Recovery and Restoration
When an emergency strikes and it involves your facility and business, every consideration must be given to keeping the business running, or resuming business operations as quickly as possible. This not only keeps the business intact, but also keeps people employed. Your plan should include:
• Consider contractual arrangements with vendors for post-emergency services such as temporary staffing, equipment replacing or repair, records preservation, cleanup or engineering.
• Determine critical business functions and make plans for restoring them either on-site or at an alternate facility/headquarters.
Continuity of Management
• Assume key personnel are not readily available following a disaster.
• Procedures for ensuring each essential business function be restored must be in place.
• Consult your legal advisor and corporate by-laws to guarantee continuity.
• A chain of command should be in place.
• An alternate facility/headquarters should be in place to resume business functions and/or communications.
Is your company properly insured? Unfortunately, many companies discover that they are not properly insured until they suffered from a loss. Here are some questions you should be asking your insurance carrier:
• How will my Emergency Plan affect my rates?
• What causes of loss does my policy cover?
• What are my deductibles?
• What types of records and documentation will you want to see in the event of a loss? You will want to keep these records in a safe place.
• What does my policy require me to do in the event of a loss?
• Am I covered for loss income in the event of a loss? How long?
• Do I have enough coverage?
In the aftermath of any crisis situation, business owners find themselves in the difficult position of having to put their own thoughts and feelings on the back burner to do what they can to assist their employees. This can be a difficult and confusing time in the workplace. Many of your employees will need support during and after an emergency or disaster. What can you do to assist your employees? Your company should consider providing cash advances, salary continuation, care packages and day care. Here are a few other suggestions:
Communications: The most important step is to allow your employees to communicate their feelings. Speak with your employees as soon as possible, especially about safety and health issues.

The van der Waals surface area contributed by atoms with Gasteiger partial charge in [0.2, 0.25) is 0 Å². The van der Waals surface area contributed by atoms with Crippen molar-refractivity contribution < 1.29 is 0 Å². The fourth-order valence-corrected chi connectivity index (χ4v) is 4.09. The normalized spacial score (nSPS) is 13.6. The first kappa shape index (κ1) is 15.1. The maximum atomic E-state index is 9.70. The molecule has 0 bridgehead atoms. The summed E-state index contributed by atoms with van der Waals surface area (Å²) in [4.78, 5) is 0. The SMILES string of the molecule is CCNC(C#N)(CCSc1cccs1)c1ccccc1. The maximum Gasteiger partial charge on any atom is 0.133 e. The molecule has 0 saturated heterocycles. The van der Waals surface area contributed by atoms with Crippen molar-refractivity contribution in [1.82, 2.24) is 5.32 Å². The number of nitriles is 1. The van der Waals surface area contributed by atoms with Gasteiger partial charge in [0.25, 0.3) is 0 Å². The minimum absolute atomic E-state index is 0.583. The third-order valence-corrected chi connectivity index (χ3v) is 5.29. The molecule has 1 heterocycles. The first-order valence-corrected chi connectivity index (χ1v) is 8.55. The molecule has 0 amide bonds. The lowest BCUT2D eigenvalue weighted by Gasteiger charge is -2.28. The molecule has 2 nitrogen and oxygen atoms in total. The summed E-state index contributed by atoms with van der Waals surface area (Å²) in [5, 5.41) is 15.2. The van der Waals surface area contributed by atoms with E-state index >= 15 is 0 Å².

Counseling: Consider contracting a professional grief counselor to come into your business and be available to your employees. Employee Assistance Programs exist just for this purpose and can be very helpful while protecting privacy.
Patience: Give your employees time to work through their grief and anxiety. Appreciate that employees may experience a short-term reduction in focus and productivity. Consider reduced work hours or flexible work hours for employees to resume their work. The supervisor should not attempt to “whip everyone into shape.”
Educate: Provide educational material about what has happened, what to expect and how individuals can help. Educate managers and supervisors on signs of emotional distress and how to provide support and help.
Immediately after an emergency, your company should be prepared to resume operations. Here are some things to consider:
• Activate your Recovery Team leaders and establish priorities for resuming operations.
• Secure property for safety and security purposes.
• Conduct an investigation including appropriate agencies.
• Obtain necessary supplies.
• Assess remaining hazards.
• Conduct employee briefings to inform them of the status of business operations.
• Take inventory of damaged properties and/or goods. Assess the value of the damage. Take photos of the damage.
• Record all damages. Keep these records on hand until your insurance carrier has had an opportunity to visit the facility.
• Determine what can be salvaged. Protect undamaged goods.
• Remove smoke, water and/or debris and restore power.
• Establish a method for maintaining communications with families, clients, vendors and suppliers.